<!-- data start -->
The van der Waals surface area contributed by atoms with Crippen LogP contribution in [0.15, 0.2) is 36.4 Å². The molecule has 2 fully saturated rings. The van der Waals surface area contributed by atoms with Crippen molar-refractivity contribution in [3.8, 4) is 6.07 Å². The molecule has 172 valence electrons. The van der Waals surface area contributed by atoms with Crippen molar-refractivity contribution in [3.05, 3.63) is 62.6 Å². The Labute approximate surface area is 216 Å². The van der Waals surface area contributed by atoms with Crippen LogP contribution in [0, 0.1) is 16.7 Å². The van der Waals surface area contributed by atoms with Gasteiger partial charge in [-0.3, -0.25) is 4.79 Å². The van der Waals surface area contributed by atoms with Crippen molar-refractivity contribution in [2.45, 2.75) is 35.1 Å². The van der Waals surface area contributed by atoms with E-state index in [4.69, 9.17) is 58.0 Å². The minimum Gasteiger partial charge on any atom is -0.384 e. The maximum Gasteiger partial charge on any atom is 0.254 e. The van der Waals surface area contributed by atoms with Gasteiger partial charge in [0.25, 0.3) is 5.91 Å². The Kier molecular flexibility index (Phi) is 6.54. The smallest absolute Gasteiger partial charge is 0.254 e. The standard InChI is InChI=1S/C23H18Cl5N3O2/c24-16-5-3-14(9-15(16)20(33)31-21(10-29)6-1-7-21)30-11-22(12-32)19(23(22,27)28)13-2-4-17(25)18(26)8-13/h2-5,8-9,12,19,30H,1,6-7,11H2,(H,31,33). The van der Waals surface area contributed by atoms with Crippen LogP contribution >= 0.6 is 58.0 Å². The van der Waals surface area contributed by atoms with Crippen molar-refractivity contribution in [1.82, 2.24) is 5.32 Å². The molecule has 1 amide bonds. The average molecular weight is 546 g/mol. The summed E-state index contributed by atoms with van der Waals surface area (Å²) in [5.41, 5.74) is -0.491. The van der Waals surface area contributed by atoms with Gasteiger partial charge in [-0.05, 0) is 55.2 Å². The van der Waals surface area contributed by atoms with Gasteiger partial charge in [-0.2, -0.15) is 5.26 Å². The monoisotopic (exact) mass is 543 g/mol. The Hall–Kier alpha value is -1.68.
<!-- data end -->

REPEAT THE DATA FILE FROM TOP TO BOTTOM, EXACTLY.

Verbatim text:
The van der Waals surface area contributed by atoms with Crippen LogP contribution in [0.15, 0.2) is 36.4 Å². The molecule has 2 fully saturated rings. The van der Waals surface area contributed by atoms with Crippen molar-refractivity contribution in [3.8, 4) is 6.07 Å². The molecule has 172 valence electrons. The van der Waals surface area contributed by atoms with Crippen molar-refractivity contribution in [3.05, 3.63) is 62.6 Å². The Labute approximate surface area is 216 Å². The van der Waals surface area contributed by atoms with Crippen LogP contribution in [0, 0.1) is 16.7 Å². The van der Waals surface area contributed by atoms with Gasteiger partial charge in [-0.3, -0.25) is 4.79 Å². The van der Waals surface area contributed by atoms with Crippen molar-refractivity contribution in [2.45, 2.75) is 35.1 Å². The van der Waals surface area contributed by atoms with E-state index in [4.69, 9.17) is 58.0 Å². The minimum Gasteiger partial charge on any atom is -0.384 e. The maximum Gasteiger partial charge on any atom is 0.254 e. The van der Waals surface area contributed by atoms with Gasteiger partial charge in [0.25, 0.3) is 5.91 Å². The Kier molecular flexibility index (Phi) is 6.54. The smallest absolute Gasteiger partial charge is 0.254 e. The standard InChI is InChI=1S/C23H18Cl5N3O2/c24-16-5-3-14(9-15(16)20(33)31-21(10-29)6-1-7-21)30-11-22(12-32)19(23(22,27)28)13-2-4-17(25)18(26)8-13/h2-5,8-9,12,19,30H,1,6-7,11H2,(H,31,33). The van der Waals surface area contributed by atoms with Crippen LogP contribution >= 0.6 is 58.0 Å². The van der Waals surface area contributed by atoms with Crippen molar-refractivity contribution in [1.82, 2.24) is 5.32 Å². The molecule has 1 amide bonds. The average molecular weight is 546 g/mol. The summed E-state index contributed by atoms with van der Waals surface area (Å²) in [5.41, 5.74) is -0.491. The van der Waals surface area contributed by atoms with Gasteiger partial charge in [-0.05, 0) is 55.2 Å². The van der Waals surface area contributed by atoms with Gasteiger partial charge in [-0.2, -0.15) is 5.26 Å². The monoisotopic (exact) mass is 543 g/mol. The Hall–Kier alpha value is -1.68.